Last Few Links of '08

If you have a few minutes, this short slideshow from MSNBC is really moving.

Also, Yuri Arcurs and the Fotolia team got together in Berlin for a photo workshop, and they produced a short video that's worth four minutes of your time.

Thanks for a good year!

How do you pack your gear?

I posted this over on Flickr, and thought maybe it'd make a good post for the ol' blog.

This is most of the camera gear (on the electronics side) I own. Check notes on the Flickr page for details.

In the Pelican 1550 (center), I carry my cameras & glass--everything except the 70-200 f2.8 IS. Still trying to figure out whether to stuff it in here or not. I'll probably end up getting the padded divider kit for a little more stuffing room.

In the Seahorse SE520's, I carry all the miscellaneous stuff--wires, filters, spare clamps, bungees, Pocket Wizards, whatever. I usually only travel with one, so it's my "useful" case and the other is mostly for storage.

I throw a reusable silica pack in each box just for good measure.

Most of the time I pack out what I need in a Lowepro Vertex 300AW, but this is how I store everything when I won't be shooting for a while, or going on long road trips.

I originally got these boxes when I was the ship's photographer onboard USS LOS ANGELES (SSN 688). They were much safer being stowed in the belly of the beast, since it's near impossible to move about without banging against everything. Plus, in a submarine atmosphere (which contains multiple known carcinogens, and is a generally oily and unpleasant environment) the airtight seal protected my gear from contamination from airborne refrigerant, oil, polyamine, and paint fumes.

Not included is my laptop & paraphernalia, other travel options, and my light stands & modifiers. Stay tuned!

HDRI, making tough shots easier since 1850!

Tone-mapped image from three exposures using Photomatix

HDRI (High Dynamic Range Imaging) is a relatively new trend in mainstream photography, but I bet there are many who don't know it actually began as early as the 1850's by Gustave Le Gray and his use of multiple negatives in the printing process.

It's the process of combining different exposures of the same scene into one image that shows the entire luminosity range of the exposures. And while it can't turn a bad composition into a good one, it can make a good picture really pop.

So what's so special about it, you say? Can't I just use a neutral density filter--which reduces scene contrast, and therefore increases the effective dynamic range--and get the same result?

Well yes, and no. Using an ND filter will allow your camera's sensor to capture a larger tonal range. But the inherent drawback in that is the increased amount of time that the shutter must be open to gather enough light. That lends itself to more sensor noise and motion blur, which may or may not be desired.

By not using a neutral density filter, shorter shutter speeds may be used, which will result in less motion blur. On the other hand, since multiple exposures are required, this may be a moot point since acquiring those exposures may take the same amount of time as a single shot with an ND. And what if you need to capture ten or more stops? That would require some pretty serious filtering.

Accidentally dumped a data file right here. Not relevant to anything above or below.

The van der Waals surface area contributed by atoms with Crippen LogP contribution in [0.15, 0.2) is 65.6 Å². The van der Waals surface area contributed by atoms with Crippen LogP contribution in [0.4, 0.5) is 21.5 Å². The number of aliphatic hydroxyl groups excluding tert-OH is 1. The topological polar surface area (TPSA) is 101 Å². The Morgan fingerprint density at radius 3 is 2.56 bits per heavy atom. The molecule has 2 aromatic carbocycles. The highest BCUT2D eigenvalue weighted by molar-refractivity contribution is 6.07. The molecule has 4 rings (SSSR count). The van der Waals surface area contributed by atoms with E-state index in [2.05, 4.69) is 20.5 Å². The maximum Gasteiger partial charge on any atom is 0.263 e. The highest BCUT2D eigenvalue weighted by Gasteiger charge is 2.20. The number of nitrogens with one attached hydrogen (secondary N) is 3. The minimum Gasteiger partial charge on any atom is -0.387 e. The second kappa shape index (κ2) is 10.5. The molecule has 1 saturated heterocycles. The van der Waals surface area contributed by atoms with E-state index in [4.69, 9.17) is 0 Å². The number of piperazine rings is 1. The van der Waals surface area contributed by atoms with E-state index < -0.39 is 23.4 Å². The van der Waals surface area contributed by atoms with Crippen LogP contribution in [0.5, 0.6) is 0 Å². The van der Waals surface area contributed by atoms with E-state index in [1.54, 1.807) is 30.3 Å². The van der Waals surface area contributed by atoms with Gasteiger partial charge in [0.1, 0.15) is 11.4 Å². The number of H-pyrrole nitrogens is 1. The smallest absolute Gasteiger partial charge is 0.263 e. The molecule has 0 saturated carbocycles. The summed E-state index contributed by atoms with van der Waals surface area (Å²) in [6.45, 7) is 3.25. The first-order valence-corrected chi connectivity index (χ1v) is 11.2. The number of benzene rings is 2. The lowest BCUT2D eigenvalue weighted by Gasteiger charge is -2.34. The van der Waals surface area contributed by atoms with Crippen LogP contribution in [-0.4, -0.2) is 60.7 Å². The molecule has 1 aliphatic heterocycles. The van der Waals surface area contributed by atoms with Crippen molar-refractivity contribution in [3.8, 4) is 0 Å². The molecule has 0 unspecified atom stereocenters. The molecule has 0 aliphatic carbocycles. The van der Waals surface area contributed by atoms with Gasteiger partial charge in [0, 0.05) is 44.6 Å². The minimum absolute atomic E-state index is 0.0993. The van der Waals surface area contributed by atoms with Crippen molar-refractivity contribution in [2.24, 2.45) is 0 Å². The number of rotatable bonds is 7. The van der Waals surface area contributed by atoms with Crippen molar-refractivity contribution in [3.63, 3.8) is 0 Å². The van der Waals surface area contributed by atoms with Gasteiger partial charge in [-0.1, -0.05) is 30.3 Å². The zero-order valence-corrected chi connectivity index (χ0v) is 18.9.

HDRI was only introduced to the general public a little over ten years ago, but it's an increasingly popular trend these days. There are several programs specifically made for processing HDR images, like Photomatix or FDRTools. I encourage you to try it out for yourself and let me know how it goes. And if you've never used a neutral density filter, well, those are pretty good too, so I'm told. ;)

Tuesday Speed Link...

...literally. Check out Mark Rebilas' recent work in the drag boat racing world. His amazing shots scored him some nice double trucks in a handful of magazines.

Mad About the D3x

Video by Sam Vert

Free Calendar of the Month - December 2008

With the holiday season approaching, I've decided to start a new project--free desktop wallpapers!

Please feel free to download and enjoy this month's wallpaper. And please don't use it for anything other than a desktop background without asking me, okay? Awesome.

Thanks for reading!

You Don't Have To Travel

What's an easy way to get those creative juices flowing?

Step outside your comfort zone. Do something that you wouldn't normally try. Something that you don't have a lot of experience with.

My father-in-law has recently gotten back into photography, and one of his photographic interests is in shooting macros. Myself, I've never been very intrigued by them. I prefer shooting the bigger picture--landscapes.

A couple of years ago I made a DIY extension tube out of a body cap and a rear lens cap glued together, but I never really played around with it. So yesterday I decided to give it a try. Armed with my macro rig, I hopped over the fence in my backyard and spent about half an hour snapping away. Came back with a few decent shots, and it reminded me that even though it's easy to think those great shots are miles down the road, sometimes there are gems hiding in your own backyard.